I Am Eleven (2014)
Average Rating: 7.4/10
Reviews Counted: 18
Fresh: 14 | Rotten: 4
No consensus yet.
Average Rating: 8/10
Critic Reviews: 6
Fresh: 4 | Rotten: 2
No consensus yet.
Average Rating: 4.1/5
User Ratings: 240
Australian filmmaker Genevieve Bailey travelled the world for six years talking with 11-year-olds to compose this insightful, funny and moving documentary portrait of childhood. From an orphanage in India, to a single-parent household in inner-city Melbourne, to bathing with elephants in Thailand, I AM ELEVEN explores the lives and thoughts of children from 15 countries. I AM ELEVEN weaves together deeply personal and at times hilarious portraits of what it means to sit at this transitional age.
Sep 12, 2014 Limited
International Film Circuit Inc. - Official Site
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The project could easily have seemed like a smarmy Nickelodeon special or some variant of "Kids Say the Darndest Things," but Ms. Bailey's willingness to let the children talk and to let the viewer impose broader meaning elevates it.
The feature-length film ultimately becomes repetitive, with the lack of contextual information about the subjects' lives rendering the proceedings shallow.
Bailey resists sentimentality. She also revisits some children when they get older, which gives her film an echo of Michael Apted's "7 Up" series. This one, though, is stunning in its own right.
Heaped together into a feature, these brief introductions prove frustrating, unrevealing of any greater truth, and weighed down by the soundtrack's jaunty ukuleles ...
Docu's only slight blemish is some repetitive testimony. Tech aspects are fine.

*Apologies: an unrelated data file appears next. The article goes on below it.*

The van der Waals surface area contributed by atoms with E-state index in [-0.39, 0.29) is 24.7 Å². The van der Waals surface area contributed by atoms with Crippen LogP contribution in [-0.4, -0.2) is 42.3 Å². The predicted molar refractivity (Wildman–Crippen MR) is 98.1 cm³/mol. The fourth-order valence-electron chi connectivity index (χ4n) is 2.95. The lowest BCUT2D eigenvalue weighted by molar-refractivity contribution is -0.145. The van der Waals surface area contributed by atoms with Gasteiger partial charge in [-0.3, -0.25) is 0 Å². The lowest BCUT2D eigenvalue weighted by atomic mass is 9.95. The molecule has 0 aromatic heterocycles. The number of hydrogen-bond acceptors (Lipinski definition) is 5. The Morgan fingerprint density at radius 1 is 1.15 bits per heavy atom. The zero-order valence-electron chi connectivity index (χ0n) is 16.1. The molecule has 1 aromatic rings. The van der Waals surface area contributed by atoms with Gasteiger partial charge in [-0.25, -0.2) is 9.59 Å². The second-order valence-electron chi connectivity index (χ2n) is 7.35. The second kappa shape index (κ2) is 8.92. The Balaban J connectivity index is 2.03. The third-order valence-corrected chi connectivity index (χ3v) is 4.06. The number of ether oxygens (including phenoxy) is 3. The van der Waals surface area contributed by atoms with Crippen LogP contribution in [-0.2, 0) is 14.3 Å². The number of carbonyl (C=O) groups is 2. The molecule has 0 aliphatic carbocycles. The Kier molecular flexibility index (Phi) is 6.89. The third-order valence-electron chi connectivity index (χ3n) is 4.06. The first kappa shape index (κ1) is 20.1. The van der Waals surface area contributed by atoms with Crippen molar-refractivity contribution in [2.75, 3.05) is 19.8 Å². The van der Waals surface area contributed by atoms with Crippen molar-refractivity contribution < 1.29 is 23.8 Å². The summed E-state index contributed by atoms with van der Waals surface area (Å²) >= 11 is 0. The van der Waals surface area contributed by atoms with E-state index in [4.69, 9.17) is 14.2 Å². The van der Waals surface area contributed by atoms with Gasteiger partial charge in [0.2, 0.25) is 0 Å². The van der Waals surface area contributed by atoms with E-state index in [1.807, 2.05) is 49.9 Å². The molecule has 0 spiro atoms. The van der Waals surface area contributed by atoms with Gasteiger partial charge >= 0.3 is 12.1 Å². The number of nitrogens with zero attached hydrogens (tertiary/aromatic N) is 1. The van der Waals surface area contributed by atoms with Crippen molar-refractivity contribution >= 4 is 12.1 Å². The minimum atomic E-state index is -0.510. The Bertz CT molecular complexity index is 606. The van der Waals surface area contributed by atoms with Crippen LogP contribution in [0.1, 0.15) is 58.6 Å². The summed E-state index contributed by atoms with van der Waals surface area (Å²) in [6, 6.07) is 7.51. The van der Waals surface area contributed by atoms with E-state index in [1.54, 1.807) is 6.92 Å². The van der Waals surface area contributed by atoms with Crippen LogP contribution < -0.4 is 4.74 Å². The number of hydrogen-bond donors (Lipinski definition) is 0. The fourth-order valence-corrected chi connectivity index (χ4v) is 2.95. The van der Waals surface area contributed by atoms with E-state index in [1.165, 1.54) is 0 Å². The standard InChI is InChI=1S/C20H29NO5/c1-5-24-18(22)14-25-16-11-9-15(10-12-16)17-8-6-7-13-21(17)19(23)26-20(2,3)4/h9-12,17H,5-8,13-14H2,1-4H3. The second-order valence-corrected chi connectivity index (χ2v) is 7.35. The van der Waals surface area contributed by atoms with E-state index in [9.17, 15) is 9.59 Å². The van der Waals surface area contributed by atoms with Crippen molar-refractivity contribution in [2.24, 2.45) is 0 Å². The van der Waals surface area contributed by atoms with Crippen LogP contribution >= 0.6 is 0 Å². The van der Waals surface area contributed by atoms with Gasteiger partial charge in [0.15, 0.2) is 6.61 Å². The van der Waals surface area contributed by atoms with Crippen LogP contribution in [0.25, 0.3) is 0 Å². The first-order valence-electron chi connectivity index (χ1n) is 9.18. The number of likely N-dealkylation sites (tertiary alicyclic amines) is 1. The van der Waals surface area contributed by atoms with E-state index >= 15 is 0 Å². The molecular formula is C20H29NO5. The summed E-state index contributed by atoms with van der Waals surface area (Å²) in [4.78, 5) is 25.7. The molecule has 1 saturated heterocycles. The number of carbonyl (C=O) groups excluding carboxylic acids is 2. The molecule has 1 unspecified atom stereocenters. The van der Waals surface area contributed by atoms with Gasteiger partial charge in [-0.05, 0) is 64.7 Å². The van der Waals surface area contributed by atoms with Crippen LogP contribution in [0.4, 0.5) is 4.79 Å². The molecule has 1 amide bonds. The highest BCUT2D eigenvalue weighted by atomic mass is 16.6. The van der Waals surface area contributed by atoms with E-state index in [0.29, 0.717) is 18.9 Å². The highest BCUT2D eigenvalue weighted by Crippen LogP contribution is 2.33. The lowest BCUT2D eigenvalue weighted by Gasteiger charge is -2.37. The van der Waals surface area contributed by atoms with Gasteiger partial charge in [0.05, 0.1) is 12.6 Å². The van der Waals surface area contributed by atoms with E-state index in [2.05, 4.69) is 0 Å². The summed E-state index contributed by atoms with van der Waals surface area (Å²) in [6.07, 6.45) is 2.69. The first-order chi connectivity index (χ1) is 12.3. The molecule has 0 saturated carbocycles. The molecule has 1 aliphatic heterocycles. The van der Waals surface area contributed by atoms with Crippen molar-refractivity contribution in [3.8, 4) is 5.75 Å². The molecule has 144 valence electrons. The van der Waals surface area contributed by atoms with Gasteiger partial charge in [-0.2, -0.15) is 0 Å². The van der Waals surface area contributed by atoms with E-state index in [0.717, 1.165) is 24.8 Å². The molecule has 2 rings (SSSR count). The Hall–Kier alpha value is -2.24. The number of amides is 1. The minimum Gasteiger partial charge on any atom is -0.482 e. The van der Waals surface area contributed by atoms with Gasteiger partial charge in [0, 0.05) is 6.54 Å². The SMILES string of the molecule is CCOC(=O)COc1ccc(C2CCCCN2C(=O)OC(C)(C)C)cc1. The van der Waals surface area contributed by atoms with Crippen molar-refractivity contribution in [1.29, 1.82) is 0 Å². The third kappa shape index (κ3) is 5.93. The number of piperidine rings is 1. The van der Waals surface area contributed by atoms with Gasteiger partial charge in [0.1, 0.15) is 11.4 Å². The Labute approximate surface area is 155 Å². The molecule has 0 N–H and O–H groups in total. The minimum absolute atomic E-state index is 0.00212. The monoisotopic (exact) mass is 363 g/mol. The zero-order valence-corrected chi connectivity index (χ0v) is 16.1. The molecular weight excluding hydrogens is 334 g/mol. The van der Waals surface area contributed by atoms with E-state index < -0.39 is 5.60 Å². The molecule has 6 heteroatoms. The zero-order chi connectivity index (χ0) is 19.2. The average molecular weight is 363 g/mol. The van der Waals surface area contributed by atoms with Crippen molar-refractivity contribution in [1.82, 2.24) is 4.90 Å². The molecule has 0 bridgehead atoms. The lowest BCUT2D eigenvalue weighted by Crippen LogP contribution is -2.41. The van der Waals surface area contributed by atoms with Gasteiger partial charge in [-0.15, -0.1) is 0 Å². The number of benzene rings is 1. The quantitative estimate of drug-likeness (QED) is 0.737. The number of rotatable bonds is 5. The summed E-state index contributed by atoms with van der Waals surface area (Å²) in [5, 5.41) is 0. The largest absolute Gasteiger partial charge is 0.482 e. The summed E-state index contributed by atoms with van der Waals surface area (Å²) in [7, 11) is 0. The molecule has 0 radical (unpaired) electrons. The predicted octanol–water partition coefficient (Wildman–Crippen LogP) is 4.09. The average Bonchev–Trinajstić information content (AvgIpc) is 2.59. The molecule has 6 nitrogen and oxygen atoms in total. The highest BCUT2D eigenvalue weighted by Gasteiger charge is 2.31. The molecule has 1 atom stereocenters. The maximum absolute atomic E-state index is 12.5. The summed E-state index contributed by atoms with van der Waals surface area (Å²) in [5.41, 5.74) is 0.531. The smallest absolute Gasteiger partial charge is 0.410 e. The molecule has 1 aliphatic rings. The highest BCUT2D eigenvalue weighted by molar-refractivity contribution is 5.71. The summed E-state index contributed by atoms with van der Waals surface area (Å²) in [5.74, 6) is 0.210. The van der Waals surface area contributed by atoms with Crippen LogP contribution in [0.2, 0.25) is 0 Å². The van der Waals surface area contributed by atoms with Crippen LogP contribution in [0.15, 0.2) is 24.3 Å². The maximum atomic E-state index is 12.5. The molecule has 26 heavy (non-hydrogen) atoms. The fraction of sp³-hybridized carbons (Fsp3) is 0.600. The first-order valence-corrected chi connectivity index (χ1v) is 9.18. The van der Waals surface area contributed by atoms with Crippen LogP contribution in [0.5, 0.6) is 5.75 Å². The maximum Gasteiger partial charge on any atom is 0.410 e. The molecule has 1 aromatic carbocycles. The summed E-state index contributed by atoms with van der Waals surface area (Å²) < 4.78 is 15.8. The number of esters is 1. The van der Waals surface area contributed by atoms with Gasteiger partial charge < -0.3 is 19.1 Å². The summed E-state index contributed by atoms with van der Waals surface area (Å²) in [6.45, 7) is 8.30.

The film is pleasant enough as a facile anthropological exercise, though it reveals little insight.
Pearls of wisdom from the mouths of babes uttered with such heartfelt conviction that you want to believe them, even when you're a little skeptical.
An entertaining and appealing documentary about the hopes, dreams, and fears of eleven year olds around the world.
...'Eleven' is not novel; Bailey's work is simply and certainly the energetic, optimistic film she set out to make.
Racism, poverty, bullying, and traditional culture rear their ugly heads in some of the lives, but its important to note that Bailey's mission statement seems to be, most of all, to highlight the positive.
I Am Eleven is part "Kids Say the Darndest Things," part sociology lesson and all smiles.
More than a dozen 11 year olds make up the cast of this simple and sincere doco put together by young Melbourne journalist Genevieve Bailey during a world trip
Beautifully made, insightful, unusual documentary about growing up...the constant snap shots of contrast keep the heart of this celebratory film beating.
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